"Well, they're picking up the wrong things in school," Firdaus says. "They need to know. Their race, where they come from. We carry the genes of a civilization thousands of years old."

"When European man was living in caves, barbaric, unlettered, Persians had a fine civilization going, with arts and music and theater," Tawfiq says sarcastically.

"Exactly," says Firdaus.

"Mommy, did the Ayatollah have four wives? One of them nine years old?" Asma asks, taking her place in Firdaus's lap, and playing with her fleshy chin.

"Who told you that?" Firdaus says.

"An Iranian boy at school, Afsar," Asma says. "He's so dumb he was
held back a grade."

"How come I don't know about Afsar?" Firdaus says. "Who are his parents?'

"I don't know," Asma cowers.

"So what am I supposed to do now?" Tawfiq says helplessly.

Despite the tension, for the first time Salma sees what has made the relationship tick. Firdaus has some sort of inner strength that can't be messed with. Tawfiq is more uneven. When he's down, Firdaus picks him up, in her own strange way. Usually, she does it before Tawfiq calls for it, their mutual barbs aside. But Firdaus now seems to have retreated to a new distance. She looks older, while Asma, still in her lap, seems to be acting younger than her age.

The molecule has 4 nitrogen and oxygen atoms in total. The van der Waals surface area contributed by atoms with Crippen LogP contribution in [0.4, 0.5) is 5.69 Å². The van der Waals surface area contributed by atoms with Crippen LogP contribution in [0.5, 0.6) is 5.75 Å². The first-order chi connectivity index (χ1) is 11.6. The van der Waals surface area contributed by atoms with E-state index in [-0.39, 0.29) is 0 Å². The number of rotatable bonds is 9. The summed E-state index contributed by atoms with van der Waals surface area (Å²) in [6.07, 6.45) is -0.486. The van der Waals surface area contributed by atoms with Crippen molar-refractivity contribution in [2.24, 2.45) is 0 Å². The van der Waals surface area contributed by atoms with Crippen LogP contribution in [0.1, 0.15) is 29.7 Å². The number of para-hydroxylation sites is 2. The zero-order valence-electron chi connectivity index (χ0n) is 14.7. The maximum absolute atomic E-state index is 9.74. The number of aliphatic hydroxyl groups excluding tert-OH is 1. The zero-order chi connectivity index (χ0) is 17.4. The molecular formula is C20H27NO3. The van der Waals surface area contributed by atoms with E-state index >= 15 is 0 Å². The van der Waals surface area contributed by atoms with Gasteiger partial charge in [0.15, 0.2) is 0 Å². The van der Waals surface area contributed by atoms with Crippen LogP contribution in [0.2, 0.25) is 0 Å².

"I'm sorry, I can't help you with what you have to do," Firdaus says. "No one can. It's a dangerous business you're in. Sensitive technology, DoD, where the big money is. And the big risks."

"They're not shooting at us in the streets," Sikander says. "We're free to come and go as we please. There's nothing to do."

"Why do Sikhs cover their beards with plastic, Mommy?" Asma says.

"I don't know," says Firdaus. "I wish I'd finished my master's degree."

"Then I could have referred the FBI to my more educated wife," says Tawfiq. "You could have told them about Kierkegaard and Heidegger. They would have asked you if there's anything anti-American in that."

One of Tawfiq's friends calls that evening to relate a similar call he got from the FBI.

When he's through with the call, Tawfiq says, "Bilal has shipped off Mehreen to Pakistan."

"She's only twelve," says Firdaus, appalled.

"Uzma's age," says Tawfiq.

"My girls aren't going anywhere."

"Bilal's boy will stay in California."

Salma sees a wave of exhaustion come over Firdaus' face.

Later, shattering the communal silence, Tawfiq switches from the omnipresent CNN to a Lakers playoff game, and seems to enjoy it, shouting like a madman whenever Kobe and Shaq make an easy basket.